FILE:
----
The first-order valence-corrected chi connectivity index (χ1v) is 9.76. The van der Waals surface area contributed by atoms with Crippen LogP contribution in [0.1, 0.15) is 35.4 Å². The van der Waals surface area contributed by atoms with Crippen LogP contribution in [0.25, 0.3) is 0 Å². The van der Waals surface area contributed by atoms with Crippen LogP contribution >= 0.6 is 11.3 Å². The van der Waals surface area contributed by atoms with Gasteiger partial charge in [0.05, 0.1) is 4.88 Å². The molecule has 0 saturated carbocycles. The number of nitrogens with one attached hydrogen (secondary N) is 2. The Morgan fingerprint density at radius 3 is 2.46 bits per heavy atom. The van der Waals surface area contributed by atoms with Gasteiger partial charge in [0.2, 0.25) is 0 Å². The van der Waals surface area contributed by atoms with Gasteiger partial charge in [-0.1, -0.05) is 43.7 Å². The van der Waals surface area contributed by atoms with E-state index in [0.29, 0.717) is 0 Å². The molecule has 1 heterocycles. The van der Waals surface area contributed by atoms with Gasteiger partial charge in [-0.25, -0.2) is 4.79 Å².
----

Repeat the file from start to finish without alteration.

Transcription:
The first-order valence-corrected chi connectivity index (χ1v) is 9.76. The van der Waals surface area contributed by atoms with Crippen LogP contribution in [0.1, 0.15) is 35.4 Å². The van der Waals surface area contributed by atoms with Crippen LogP contribution in [0.25, 0.3) is 0 Å². The van der Waals surface area contributed by atoms with Crippen LogP contribution >= 0.6 is 11.3 Å². The van der Waals surface area contributed by atoms with Gasteiger partial charge in [0.05, 0.1) is 4.88 Å². The molecule has 0 saturated carbocycles. The number of nitrogens with one attached hydrogen (secondary N) is 2. The Morgan fingerprint density at radius 3 is 2.46 bits per heavy atom. The van der Waals surface area contributed by atoms with Gasteiger partial charge in [0.2, 0.25) is 0 Å². The van der Waals surface area contributed by atoms with Gasteiger partial charge in [-0.1, -0.05) is 43.7 Å². The van der Waals surface area contributed by atoms with E-state index in [0.29, 0.717) is 0 Å². The molecule has 1 heterocycles. The van der Waals surface area contributed by atoms with Gasteiger partial charge in [-0.25, -0.2) is 4.79 Å².